In times gone by, the word “bankruptcy” may have been whispered secretively, if it was spoken at all, and not in polite company. There was a stigma attached to the word, and connotations of shame, irresponsibility, and defeat associated with it. Times have definitely changed, and bankruptcy is no longer a dirty word.
The purpose of bankruptcy is to provide a measure of debt relief to individuals, families, and businesses in difficult financial circumstances. Although filing bankruptcy might not be something you would aspire to, neither is it something to be ashamed of, either for businesses or individuals. In current times, bankruptcy has become an acceptable means of extracting oneself or one’s business from a tough financial situation.
Bankruptcy might even be considered part of the risk of starting up a new business. There is no guarantee of success when you are embarking on a new venture, and according to an article in Forbes, eight out of every ten businesses fail.
How Common Is Bankruptcy?
If you have elected to file bankruptcy to resolve a difficult financial situation, you should know that you are not alone. ACA International reports 910,090 bankruptcy filings nationwide in 2014. A total of 34,455 of those filings were commercial and the remaining 875,635 were personal bankruptcy filings. For many people and businesses facing insurmountable debt, filing bankruptcy is the best action they could take to turn a bad financial situation around.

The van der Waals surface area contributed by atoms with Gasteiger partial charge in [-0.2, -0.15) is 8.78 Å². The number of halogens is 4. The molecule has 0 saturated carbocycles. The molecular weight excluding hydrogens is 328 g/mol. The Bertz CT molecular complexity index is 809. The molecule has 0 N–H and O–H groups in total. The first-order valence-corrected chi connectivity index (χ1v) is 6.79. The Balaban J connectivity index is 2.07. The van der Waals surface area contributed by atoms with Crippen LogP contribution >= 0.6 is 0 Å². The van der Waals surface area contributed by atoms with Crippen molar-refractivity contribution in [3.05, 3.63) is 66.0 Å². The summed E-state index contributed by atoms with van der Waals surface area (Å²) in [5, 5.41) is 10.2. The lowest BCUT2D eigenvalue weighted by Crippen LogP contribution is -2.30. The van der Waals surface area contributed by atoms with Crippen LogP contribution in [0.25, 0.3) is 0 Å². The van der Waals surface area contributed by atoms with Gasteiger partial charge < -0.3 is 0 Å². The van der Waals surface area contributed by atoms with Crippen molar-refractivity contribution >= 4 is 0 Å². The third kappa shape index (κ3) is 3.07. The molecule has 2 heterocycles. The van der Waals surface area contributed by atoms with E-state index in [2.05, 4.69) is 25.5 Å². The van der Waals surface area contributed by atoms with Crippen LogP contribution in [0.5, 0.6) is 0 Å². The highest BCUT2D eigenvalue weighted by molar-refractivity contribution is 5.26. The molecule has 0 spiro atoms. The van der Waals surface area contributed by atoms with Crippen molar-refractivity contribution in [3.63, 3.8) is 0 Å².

Chapter 11 is a common solution for companies facing overwhelming debt that need time to reorganize. A number of major corporations, including General Motors, Kodak, and America West Airlines, have sought and found protection under Chapter 11. According to the SEC, Chapter 11 gives businesses the opportunity to reorganize and attempt to become profitable again, and in many cases, they succeed.
Pasadena Bankruptcy Law
The U.S. Bankruptcy Code was passed by Congress under its authority to establish such laws, granted by the Constitution. It is federal law, and although states may pass laws governing many aspects of debtor-creditor relationships, they may not regulate bankruptcy.
Bankruptcy proceedings in Pasadena and elsewhere are conducted in U.S. Bankruptcy Courts, which are part of the U.S. District Court system. Congress established United States Trustees to handle many of the administrative and supervisory aspects of bankruptcies.
At DCDM Law Group, we have helped thousands of people and businesses obtain debt relief through bankruptcy and other debt-relief solutions. We have been practicing in Pasadena for more than 12 years, and our attorneys have been awarded 10.0 Superb Rating on Avvo.
Although bankruptcy is a viable option in many cases, it is not the only debt-relief solution available, and not always the best option for some situations. If you are considering bankruptcy in Pasadena, contact us to arrange for a free case consultation. We can advise you of your legal options and help you decide on the best course of action for you or your business.